Health Knowledge Zone
  print 
  Myths & Facts of Pharmaceutical Industry : Episode1 - Drug Price Bookmark and Share

Table of Contents

   Episode 1: Drug Price
  -  Myth: Medicines are expensive in Thailand
  -  Myth: Multinational Pharmaceutical companies can set their own prices

 Episode 2: Industry Profits
  -  Myth: The pharmaceutical Industry is the most profitable industry
  -  Myth: A member of the pharmaceutical industry participated in a THB 1 million per head dinner

 Episode 3: Drug Research & Development
  -  Myth: The pharmaceutical industry invests only 5% in R&D while marketing expenditure was as high as 13%

 Episode 4: Patent and Compulsory Licensing
  -  Myth: Patent prevents access to medicine and results in the high prices of medicine
  -  Myth: CL can be declared in non emergency situations
  -  Myth: The USA, Canada and Italy have all declared CL

Myth: Medicines are expensive in Thailand

Fact:

The prices of medicines in Thailand are not expensive in comparison to other countries


Detail

  • For example; the price per unit of a 600 mg dosage of Efavirenz - an anti-HIV medication was THB 400 in the US whilst the price offered to Thailand was THB 26 (Exchange rate USD1:THB34): a clear price differential of 15 times in favour of Thailand   (Source: Data from MSD)    
  • In 2003, the price per unit of a 200 mg dosage of Efavirenz - an anti-HIV medication was THB 120 in the US whilst the price offered to Thailand was THB 20[1]
  • Comparatively, table1 demonstrates a corresponding 6 times differential of the GDP (PPP) per capita between Thailand and the US[2]
  • A comparative study entitled - Medicine prices, availability, and affordability in 36 developing and middle-income countries revealed that the MPR* for South East Asian Nations are lower than all the other regions studied[3]

    * Medicine Price Ratio (MPR) = median local unit price divided by the international reference unit price (where the international reference unit price is the median of recent procurement or tender prices offered by for-profit and not-for-profit suppliers to international not-for-profit agencies for generic products[4]

  • In the same study series between the period of 2005 and 2006, the Thai public hospital procurement prices were less than equivalent lower-middle-income economies including the Philippines and the PRC (Table3)
  • Further, a recommendation from the study indicated that: The Government procurement prices of some generics were lowToo low prices could result in problems of quality and improvement of Thai local manufacturers in the future The study suggested that Appropriate drug pricing strategy should be employed to create benefits rendered to both buyers and manufacturers. [5]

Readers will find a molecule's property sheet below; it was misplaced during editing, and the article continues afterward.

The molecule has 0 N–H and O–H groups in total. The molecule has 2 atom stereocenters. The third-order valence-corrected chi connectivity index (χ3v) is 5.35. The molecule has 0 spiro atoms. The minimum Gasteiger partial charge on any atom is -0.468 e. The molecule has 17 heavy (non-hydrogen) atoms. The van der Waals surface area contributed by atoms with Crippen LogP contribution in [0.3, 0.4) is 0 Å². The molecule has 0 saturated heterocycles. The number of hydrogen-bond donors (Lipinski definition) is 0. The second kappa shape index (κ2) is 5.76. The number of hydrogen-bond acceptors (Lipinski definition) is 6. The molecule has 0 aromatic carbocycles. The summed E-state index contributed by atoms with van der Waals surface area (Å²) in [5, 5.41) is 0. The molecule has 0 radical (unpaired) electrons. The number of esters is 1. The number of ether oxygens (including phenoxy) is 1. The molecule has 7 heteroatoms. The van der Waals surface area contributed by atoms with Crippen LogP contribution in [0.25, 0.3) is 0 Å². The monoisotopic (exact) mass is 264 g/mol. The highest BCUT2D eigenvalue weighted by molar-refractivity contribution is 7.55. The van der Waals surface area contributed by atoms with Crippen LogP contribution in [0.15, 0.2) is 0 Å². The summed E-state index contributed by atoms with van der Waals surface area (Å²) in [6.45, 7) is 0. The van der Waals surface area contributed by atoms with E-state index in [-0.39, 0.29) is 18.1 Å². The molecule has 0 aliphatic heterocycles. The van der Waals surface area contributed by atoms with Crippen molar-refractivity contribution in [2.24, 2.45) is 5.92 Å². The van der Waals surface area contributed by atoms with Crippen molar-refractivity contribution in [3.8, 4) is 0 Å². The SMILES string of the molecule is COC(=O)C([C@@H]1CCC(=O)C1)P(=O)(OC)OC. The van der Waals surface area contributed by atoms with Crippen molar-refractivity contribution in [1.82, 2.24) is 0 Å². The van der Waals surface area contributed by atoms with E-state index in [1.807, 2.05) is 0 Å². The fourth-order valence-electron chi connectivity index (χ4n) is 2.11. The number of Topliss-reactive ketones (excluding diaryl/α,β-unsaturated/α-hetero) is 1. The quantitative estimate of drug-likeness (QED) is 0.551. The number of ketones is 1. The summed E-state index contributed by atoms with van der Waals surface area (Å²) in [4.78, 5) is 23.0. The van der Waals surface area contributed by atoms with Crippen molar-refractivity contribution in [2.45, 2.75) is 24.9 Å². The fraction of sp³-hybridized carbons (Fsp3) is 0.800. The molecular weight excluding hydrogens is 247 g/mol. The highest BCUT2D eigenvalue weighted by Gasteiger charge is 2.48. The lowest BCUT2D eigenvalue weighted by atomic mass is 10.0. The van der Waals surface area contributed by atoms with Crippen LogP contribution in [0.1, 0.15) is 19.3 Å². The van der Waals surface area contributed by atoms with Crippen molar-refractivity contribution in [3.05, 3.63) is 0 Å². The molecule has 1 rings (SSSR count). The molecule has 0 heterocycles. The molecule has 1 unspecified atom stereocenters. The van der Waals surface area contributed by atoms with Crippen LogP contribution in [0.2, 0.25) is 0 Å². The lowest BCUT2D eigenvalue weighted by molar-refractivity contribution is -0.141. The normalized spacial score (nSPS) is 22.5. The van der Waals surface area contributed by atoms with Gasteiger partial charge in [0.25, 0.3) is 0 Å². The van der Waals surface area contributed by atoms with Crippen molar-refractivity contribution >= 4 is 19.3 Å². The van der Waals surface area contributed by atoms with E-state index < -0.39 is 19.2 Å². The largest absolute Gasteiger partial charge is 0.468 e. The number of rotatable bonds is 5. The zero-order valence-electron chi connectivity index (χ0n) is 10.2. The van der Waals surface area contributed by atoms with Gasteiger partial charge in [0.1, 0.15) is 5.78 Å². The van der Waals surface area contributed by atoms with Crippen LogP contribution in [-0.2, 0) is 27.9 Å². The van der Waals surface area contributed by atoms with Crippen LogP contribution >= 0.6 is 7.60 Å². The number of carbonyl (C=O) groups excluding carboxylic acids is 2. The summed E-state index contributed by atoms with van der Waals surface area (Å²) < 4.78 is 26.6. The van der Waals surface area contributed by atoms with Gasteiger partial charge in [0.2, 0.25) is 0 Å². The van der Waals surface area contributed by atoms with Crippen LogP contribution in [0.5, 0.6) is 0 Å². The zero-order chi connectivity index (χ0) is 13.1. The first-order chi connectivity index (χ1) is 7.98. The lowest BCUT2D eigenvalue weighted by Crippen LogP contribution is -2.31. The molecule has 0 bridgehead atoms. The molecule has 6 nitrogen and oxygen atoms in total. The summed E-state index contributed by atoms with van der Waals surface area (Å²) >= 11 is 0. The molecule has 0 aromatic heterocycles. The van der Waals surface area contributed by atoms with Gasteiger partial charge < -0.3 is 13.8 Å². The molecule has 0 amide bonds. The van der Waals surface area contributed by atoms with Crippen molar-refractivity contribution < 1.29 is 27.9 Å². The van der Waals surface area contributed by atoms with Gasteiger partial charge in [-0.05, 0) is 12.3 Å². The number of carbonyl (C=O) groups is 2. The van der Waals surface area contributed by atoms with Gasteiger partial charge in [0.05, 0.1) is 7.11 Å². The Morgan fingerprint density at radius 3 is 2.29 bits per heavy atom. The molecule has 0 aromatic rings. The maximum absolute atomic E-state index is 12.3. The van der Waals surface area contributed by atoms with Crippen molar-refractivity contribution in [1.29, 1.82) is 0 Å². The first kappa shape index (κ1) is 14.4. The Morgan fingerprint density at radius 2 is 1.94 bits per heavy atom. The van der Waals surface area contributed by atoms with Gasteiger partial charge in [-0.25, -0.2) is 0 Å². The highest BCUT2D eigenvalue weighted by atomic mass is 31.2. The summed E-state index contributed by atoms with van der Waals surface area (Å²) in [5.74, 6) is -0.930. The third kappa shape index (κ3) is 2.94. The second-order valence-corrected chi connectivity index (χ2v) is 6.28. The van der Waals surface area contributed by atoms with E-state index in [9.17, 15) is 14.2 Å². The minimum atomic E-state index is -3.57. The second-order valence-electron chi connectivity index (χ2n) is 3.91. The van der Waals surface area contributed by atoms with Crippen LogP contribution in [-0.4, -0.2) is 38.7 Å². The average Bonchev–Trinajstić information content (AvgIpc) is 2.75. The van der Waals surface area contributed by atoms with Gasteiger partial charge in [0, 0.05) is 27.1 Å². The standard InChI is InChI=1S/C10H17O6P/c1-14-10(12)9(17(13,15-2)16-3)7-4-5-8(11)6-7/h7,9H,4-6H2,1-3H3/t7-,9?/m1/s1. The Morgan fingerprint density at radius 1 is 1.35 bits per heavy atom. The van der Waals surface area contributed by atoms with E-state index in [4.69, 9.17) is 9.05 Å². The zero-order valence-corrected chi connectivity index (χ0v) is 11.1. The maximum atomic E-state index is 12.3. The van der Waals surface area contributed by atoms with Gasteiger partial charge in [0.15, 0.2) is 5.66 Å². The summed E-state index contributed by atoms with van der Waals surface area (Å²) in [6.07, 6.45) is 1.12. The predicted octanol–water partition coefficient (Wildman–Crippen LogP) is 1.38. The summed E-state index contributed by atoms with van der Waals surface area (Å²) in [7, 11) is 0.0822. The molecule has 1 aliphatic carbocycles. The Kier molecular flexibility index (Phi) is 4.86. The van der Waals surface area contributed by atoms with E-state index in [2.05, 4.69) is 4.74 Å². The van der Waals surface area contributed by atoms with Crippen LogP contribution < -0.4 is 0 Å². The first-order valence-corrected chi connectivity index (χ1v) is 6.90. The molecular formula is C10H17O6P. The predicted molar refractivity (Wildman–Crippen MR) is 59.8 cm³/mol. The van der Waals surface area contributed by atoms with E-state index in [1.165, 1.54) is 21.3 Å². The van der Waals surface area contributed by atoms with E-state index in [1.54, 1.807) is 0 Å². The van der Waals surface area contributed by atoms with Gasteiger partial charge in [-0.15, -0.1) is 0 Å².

Table 1 A comparison of the GDP (PPP) per Capita between Thailand and the US

Countries GDP (PPP) per capita  (Current international dollar)
2006 2007 2008
Thailand 7,407.368 7,925.687 8,224.625
U.S 44,118.967 45,778.446 46,859.058
U.S : Thailand 5.96 5.78 5.70

Table 2 Median price ratios of originator brands and lowest-priced generics in the private sector, and of lowest-priced generics in the public sector, by WHO region[6]


Region
Patient price for original brand in private sector Patient price for lowest-priced generic in private sector Patient price for lowest-priced generic in public sector
Africa 62.92 21.23 6.79
America 52.66 25.21 3.18
Eastern Mediterranean 24.54 13.75 6.88
Europe 24.96 8.69 8.19
South East Asia 21.28 9.61 6.84
Western Pacific 34.21 11.25 11.95

Table 3 A comparison of the MPRs between the procurement prices of both public and private hospitals for both originator and the lowest priced generic products.


Countries
Original Brand Lowest-priced Generic
Procurement price in public sector Patient price in public sector Procurement price in public sector Patient price in public sector
Thailand[7] 3.30 4.36 1.46 2.55
Philippines[8] 14.19 15.31 5.14 6.40
China[9] 5.48 7.20 1.52 2.03

 


Myth: Multinational Pharmaceutical companies can set their own prices

Fact:

 In general, pharmaceutical companies must take several factors into consideration when determining prices; these range from; the cost of each particular grade and type of raw materials varying greatly from the cheapest chemical to the most sophisticated biological products; the cost of rigorous quality assurance and quality control; the cost of educating users and the cost of post launch pharmacovigilance for long term adverse reactions. In addition, due consideration is also given towards the incremental therapeutic benefits from the innovative product in comparison to existing therapies; for example, the value of a non-sedating anti-histamine to the productivity of the patient vs sedating anti-histamine.


Detail

  • Internal price referencing and the related discipline of Pharmacoeconomics** which involve quality analyses of the value of a new medication in terms of the incremental effectiveness in comparison to other available therapies has long been critical to price determination

    ** Pharmacoeconomics is a financial decision making tool utilized by the public health system when selecting medicines[10]

  • Under certain circumstances, MNCs may utilize the method of External Price Referencing[11]which delineates the economic capacity of nations into similar groupings for example; Thailand, Indonesia, the Philippines, Columbia and the PRC are collectively categorized as Lower-middle-income economies.

Reference

Back

Comment

PReMA on Twitter

PReMA on Facebook